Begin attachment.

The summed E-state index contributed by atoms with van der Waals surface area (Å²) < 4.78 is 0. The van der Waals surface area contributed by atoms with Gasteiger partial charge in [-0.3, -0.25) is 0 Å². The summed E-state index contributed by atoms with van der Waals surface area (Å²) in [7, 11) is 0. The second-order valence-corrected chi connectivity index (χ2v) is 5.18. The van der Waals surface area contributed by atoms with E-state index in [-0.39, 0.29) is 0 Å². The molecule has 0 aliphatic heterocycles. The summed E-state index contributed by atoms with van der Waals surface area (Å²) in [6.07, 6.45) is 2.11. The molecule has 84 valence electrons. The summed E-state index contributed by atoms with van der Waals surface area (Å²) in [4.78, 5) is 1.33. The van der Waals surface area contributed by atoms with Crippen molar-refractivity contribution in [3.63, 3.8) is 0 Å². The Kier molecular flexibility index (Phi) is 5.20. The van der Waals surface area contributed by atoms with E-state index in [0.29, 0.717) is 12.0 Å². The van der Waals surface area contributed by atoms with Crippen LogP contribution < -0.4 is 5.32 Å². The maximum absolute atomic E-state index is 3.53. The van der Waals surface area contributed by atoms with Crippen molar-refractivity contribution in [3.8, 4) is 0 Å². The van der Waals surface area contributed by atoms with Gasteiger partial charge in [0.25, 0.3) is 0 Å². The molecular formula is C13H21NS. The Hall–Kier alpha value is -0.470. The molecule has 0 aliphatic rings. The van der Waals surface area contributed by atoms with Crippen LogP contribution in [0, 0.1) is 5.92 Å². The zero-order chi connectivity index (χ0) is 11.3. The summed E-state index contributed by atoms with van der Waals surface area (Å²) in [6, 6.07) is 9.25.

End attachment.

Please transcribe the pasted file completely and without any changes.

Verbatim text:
The summed E-state index contributed by atoms with van der Waals surface area (Å²) < 4.78 is 0. The van der Waals surface area contributed by atoms with Gasteiger partial charge in [-0.3, -0.25) is 0 Å². The summed E-state index contributed by atoms with van der Waals surface area (Å²) in [7, 11) is 0. The second-order valence-corrected chi connectivity index (χ2v) is 5.18. The van der Waals surface area contributed by atoms with E-state index in [-0.39, 0.29) is 0 Å². The molecule has 0 aliphatic heterocycles. The summed E-state index contributed by atoms with van der Waals surface area (Å²) in [6.07, 6.45) is 2.11. The molecule has 84 valence electrons. The summed E-state index contributed by atoms with van der Waals surface area (Å²) in [4.78, 5) is 1.33. The van der Waals surface area contributed by atoms with Crippen molar-refractivity contribution in [3.63, 3.8) is 0 Å². The Kier molecular flexibility index (Phi) is 5.20. The van der Waals surface area contributed by atoms with E-state index in [0.29, 0.717) is 12.0 Å². The van der Waals surface area contributed by atoms with Crippen LogP contribution < -0.4 is 5.32 Å². The maximum absolute atomic E-state index is 3.53. The van der Waals surface area contributed by atoms with Crippen molar-refractivity contribution in [3.8, 4) is 0 Å². The van der Waals surface area contributed by atoms with Gasteiger partial charge in [0.25, 0.3) is 0 Å². The molecular formula is C13H21NS. The Hall–Kier alpha value is -0.470. The molecule has 0 aliphatic rings. The van der Waals surface area contributed by atoms with Crippen LogP contribution in [0, 0.1) is 5.92 Å². The zero-order chi connectivity index (χ0) is 11.3. The summed E-state index contributed by atoms with van der Waals surface area (Å²) in [6, 6.07) is 9.25.